Foreword Reviews

Can You Hear God Now?

How to Journey to a Deeper Relationship with God

The world is full of noise, but Susan Roberts’s prayerful Can You Hear God Now? cuts through it all to find some needed holy clarity.

Learning how to listen to the still small voice of God takes a helpful and faithful guide, Roberts knows. Her book draws from a survey that asked participants to describe how they heard God’s voice. From the responses she draws anecdotes, combining them to showcase themes and ideas about discerning holiness amid the chaos.

First focusing on preparing oneself for hearing from God, the book explores topics like finding the right relationship with God, how to spend time with the Bible, and being spiritually ready to connect to the divine. Next the text considers prayer, including handling an answer of “no” and what to do when God’s voice is unclear. Everything works toward a specific consideration of discernment, including tips about what to listen for, how to listen actively, and how to connect to the Holy Spirit as a guide.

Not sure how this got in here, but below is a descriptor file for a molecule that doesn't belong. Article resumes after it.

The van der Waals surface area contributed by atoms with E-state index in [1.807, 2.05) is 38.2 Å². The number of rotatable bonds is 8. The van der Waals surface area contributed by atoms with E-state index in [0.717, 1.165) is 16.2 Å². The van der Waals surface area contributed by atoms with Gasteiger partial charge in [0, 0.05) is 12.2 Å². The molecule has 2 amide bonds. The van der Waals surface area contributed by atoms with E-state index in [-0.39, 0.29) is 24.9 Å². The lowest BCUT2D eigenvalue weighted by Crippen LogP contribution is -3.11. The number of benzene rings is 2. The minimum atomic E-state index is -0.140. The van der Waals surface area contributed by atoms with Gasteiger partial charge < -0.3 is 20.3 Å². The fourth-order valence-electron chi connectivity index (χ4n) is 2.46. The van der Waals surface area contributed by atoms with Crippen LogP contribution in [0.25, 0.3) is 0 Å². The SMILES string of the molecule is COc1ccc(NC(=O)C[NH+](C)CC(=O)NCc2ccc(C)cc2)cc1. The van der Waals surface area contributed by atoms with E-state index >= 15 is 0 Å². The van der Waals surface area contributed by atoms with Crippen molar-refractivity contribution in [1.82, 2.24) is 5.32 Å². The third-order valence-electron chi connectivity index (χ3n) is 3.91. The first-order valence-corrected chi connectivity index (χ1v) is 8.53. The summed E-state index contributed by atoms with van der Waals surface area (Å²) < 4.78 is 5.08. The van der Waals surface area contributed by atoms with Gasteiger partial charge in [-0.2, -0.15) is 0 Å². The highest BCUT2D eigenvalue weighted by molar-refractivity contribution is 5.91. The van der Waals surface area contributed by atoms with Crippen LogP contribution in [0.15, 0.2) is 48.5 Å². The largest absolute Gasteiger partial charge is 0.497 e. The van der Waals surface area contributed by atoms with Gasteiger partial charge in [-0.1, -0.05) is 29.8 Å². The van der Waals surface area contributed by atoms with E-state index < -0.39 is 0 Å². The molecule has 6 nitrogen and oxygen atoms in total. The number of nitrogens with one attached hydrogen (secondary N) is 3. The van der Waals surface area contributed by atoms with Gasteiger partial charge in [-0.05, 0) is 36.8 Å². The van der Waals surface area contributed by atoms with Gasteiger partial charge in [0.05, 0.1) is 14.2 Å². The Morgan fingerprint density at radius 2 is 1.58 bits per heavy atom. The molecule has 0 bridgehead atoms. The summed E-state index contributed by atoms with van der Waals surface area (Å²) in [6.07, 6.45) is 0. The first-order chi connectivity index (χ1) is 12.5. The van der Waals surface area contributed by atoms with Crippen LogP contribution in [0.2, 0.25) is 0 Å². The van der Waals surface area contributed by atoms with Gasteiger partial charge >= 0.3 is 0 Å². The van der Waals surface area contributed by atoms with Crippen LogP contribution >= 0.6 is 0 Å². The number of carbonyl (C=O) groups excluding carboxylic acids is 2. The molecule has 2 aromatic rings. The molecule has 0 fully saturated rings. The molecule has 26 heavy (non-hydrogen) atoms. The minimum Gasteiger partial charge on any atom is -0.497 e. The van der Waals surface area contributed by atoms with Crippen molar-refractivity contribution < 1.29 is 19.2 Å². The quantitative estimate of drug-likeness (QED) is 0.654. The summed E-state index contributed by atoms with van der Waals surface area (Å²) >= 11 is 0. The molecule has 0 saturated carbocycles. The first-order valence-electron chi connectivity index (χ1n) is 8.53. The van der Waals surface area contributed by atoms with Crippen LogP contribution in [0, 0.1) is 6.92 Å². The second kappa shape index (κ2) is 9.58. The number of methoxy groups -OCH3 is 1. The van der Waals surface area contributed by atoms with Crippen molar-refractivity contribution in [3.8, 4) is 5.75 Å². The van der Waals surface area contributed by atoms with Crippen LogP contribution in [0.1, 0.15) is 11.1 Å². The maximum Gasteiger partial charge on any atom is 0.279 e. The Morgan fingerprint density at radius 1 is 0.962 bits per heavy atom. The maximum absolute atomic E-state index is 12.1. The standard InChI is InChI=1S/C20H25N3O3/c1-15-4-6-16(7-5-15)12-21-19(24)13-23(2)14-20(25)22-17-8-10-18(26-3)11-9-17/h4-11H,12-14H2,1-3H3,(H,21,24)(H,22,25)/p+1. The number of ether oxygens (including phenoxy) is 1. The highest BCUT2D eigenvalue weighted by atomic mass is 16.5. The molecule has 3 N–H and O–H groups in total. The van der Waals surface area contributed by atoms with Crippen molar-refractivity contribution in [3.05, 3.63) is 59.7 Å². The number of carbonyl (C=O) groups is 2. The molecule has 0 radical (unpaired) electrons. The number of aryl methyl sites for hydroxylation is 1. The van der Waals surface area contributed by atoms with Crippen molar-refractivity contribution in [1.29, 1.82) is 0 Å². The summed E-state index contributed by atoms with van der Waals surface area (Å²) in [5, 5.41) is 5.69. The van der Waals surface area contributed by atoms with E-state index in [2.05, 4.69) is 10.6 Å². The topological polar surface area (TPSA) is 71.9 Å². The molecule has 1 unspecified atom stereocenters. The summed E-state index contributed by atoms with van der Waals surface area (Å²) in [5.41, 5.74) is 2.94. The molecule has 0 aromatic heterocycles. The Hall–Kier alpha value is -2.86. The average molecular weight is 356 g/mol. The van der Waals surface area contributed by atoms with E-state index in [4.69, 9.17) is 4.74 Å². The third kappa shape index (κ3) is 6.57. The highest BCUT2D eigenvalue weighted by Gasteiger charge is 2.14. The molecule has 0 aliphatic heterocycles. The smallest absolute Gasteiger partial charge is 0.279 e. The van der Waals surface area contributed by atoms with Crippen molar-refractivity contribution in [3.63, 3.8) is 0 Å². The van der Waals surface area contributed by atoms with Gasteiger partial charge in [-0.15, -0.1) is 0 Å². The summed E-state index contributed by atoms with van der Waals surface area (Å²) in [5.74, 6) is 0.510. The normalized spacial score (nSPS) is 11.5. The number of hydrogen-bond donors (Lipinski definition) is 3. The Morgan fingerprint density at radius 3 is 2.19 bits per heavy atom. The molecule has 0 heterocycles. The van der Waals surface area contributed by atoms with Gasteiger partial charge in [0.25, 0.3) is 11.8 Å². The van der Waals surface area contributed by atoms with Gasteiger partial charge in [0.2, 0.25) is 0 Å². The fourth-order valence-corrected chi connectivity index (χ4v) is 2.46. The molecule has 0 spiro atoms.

The book’s theories are tied to poignant personal stories that highlight what this looks like in practice, in the lives of everyday Christians who seek God’s help. They are people wondering about what house to buy, how to find a lost diamond, or how to listen when God doesn’t respond as expected. Reflection questions follow each chapter with reminders that human beings need to “stop and refresh.”

Practical and engaging, Can You Hear God Now? knows that, while God is infallible, our discernment is not. It imparts confidence that hearing God’s voice is a result of preparedness and openness to hearing what God has to say.

Reviewed by Jeremiah Rood

Disclosure: This article is not an endorsement, but a review. The publisher of this book provided free copies of the book to have their book reviewed by a professional reviewer. No fee was paid by the publisher for this review. Foreword Reviews only recommends books that we love. Foreword Magazine, Inc. is disclosing this in accordance with the Federal Trade Commission’s 16 CFR, Part 255.

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